• sschaem
          • 6 years ago

          Why would you spend $650 for a budget PC (without OS) and then turn around and buy a cheapo $200 1080p monitor ?

          2560×1400 27″ IPS monitor are ~$350 … thats totally “gamer budget”.

          So what APU can game at 2560×1400 even today?
          I guess if you play in half res… 1280×720. But what a waste.

          And if you check LCD production, 3840×2160 panel is shaping to be the new 2560×1400.

    • chuckula
    • 6 years ago

    The Chuckula-Special:

    CPU: Intel 4770K @ 4.7GHz*
    GPU: Gigabyte GIGABYTE GV-N770OC-2GD (Overclocked GTX 770, using Nvidia because of superior driver support under Linux)
    Motherboard: Asus Z-87 Pro (reviewed by TR [url=https://techreport.com/review/24890/asus-z87-pro-motherboard-reviewed<]here[/url<]) RAM: Patriot Viper 3 DDR-2133 (32GB at 1.5V) Case: Fractal Design Define XL-R2 PSU: Silverstone TEK ST75-FG (750 watt) SSDs: 2x Samsung 840 Pro (512 GB), mounted behind the motherboard tray in the case so I was able to remove both 3.5" hard drive cages. CPU Cooler: NZXT Hydra X60 (Front mounted in a custom configuration inside the case). Case Fans: Cougar Vortex HDB 140mm (4 up front, one side-panel, one rear-panel, one-roof) OS: Arch Linux Please note that while this build is fully capable of playing games, that's not its primary purpose, so please don't lecture me about how Crysis3 doesn't need that much RAM or how hyperthreading doesn't help your score in Borderlands. I'm sure you're right, and I'm also sure that a 16GB RAMdisk + Hyperthreading does wonders for my kernel builds doing custom compile runs for large software packages. * 24/7 OC, the chip is fully capable of going higher for benchmarking purposes, but I don't build benchmark rigs, I build working rigs.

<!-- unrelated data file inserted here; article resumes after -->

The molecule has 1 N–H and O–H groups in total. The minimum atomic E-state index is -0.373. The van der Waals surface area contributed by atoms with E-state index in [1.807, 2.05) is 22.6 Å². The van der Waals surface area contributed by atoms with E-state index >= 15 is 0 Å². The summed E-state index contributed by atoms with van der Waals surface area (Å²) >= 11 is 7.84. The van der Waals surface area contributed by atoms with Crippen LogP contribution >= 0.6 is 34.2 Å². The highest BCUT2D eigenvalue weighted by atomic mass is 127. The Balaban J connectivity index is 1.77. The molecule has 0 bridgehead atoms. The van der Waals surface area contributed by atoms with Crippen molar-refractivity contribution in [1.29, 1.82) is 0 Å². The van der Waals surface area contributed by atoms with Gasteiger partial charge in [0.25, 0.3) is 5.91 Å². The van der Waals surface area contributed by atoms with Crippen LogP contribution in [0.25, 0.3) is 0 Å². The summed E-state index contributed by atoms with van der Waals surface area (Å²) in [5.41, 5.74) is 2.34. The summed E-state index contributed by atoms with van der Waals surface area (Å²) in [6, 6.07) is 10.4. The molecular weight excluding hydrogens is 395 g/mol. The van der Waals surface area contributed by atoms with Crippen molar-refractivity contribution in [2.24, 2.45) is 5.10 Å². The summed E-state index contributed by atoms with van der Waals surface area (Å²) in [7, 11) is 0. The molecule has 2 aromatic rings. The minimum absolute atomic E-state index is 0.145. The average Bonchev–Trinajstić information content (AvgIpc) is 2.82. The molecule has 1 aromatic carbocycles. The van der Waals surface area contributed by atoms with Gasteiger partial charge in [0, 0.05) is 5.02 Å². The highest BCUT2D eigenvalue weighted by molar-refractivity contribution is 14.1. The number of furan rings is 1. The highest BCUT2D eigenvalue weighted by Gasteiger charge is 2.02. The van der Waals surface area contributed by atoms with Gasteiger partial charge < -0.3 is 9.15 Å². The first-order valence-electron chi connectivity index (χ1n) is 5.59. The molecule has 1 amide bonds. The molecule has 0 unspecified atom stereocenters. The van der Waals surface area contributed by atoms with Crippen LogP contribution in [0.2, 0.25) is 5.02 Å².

• ronch
      • 6 years ago

      You forgot something! That 4770K is DELIDDED! And you’re probably the first guy insane enough to do that to a new, high end (mainstream) chip.

        • chuckula
        • 6 years ago

        I doubt I was first, but probably in one of the upper percentiles since I ordered the chip on launch day. I’ve seen some other accounts from around the web of the delidding process. My OC to 4.7GHz is by no means spectacularly great either, but the system is very stable and the temperatures are very reasonable even under very high real-world workloads.

      • tfp
      • 6 years ago

      The Chuckula-Special needs price a list for those of you who want to create the same build.

        • JustAnEngineer
        • 6 years ago

        As requested:
        [quote=”Chuckula”<] The Chuckula-Special: [url=http://www.newegg.com/Product/Product.aspx?Item=N82E16819116901<]$350[/url<] Intel Core i7-4770K [url=http://www.newegg.com/Product/ComboDealDetails.aspx?ItemList=Combo.1352791<]$210 -100 combo[/url<] Asus Z-87 Pro [url=http://www.newegg.com/Product/Product.aspx?Item=N82E16820220699<]$300[/url<] 4x8 GiB Patriot Viper 3 (DDR3-2133, CAS 11, 1.5V) [url=http://www.newegg.com/Product/Product.aspx?Item=N82E16835146028<]$108[/url<] NZXT Kraken X60 [url=http://www.newegg.com/Product/Product.aspx?Item=N82E16814125463<]$406[/url<] Gigabyte GV-N770OC-2GD GeForce GTX670 2GB ? Sound card [url=http://www.newegg.com/Product/Product.aspx?Item=N82E16820147194<]$950[/url<] 2x Samsung 840 Pro (512 GB) ? Hard-drive ? Optical drive ? Card Reader [url=http://www.newegg.com/Product/Product.aspx?Item=N82E16811352029<]$100[/url<] Fractal Design Define XL-R2 (black) [url=http://www.newegg.com/Product/Product.aspx?Item=N82E16817256066<]$188[/url<] Silverstone ST75-FG (750 watt) [url=http://www.newegg.com/Product/Product.aspx?Item=N82E16835553003<]$140[/url<] 7x Cougar Vortex HDB 140mm (not PWM) ? Keyboard ? Mouse ? Monitor ? Speakers [url=http://www.archlinux.org/download/<]$2½[/url<] Arch Linux [/quote<]

          • chuckula
          • 6 years ago

          Mostly accurate… I got the ram for $50 less because I bought it in March. The fans were also substantially cheaper because I got them on sale + bulk discount (total price ~$80). The Silverstone I got for about $140 instead of the higher $188.

          One part that was actually more expensive was the case, I got it for $130.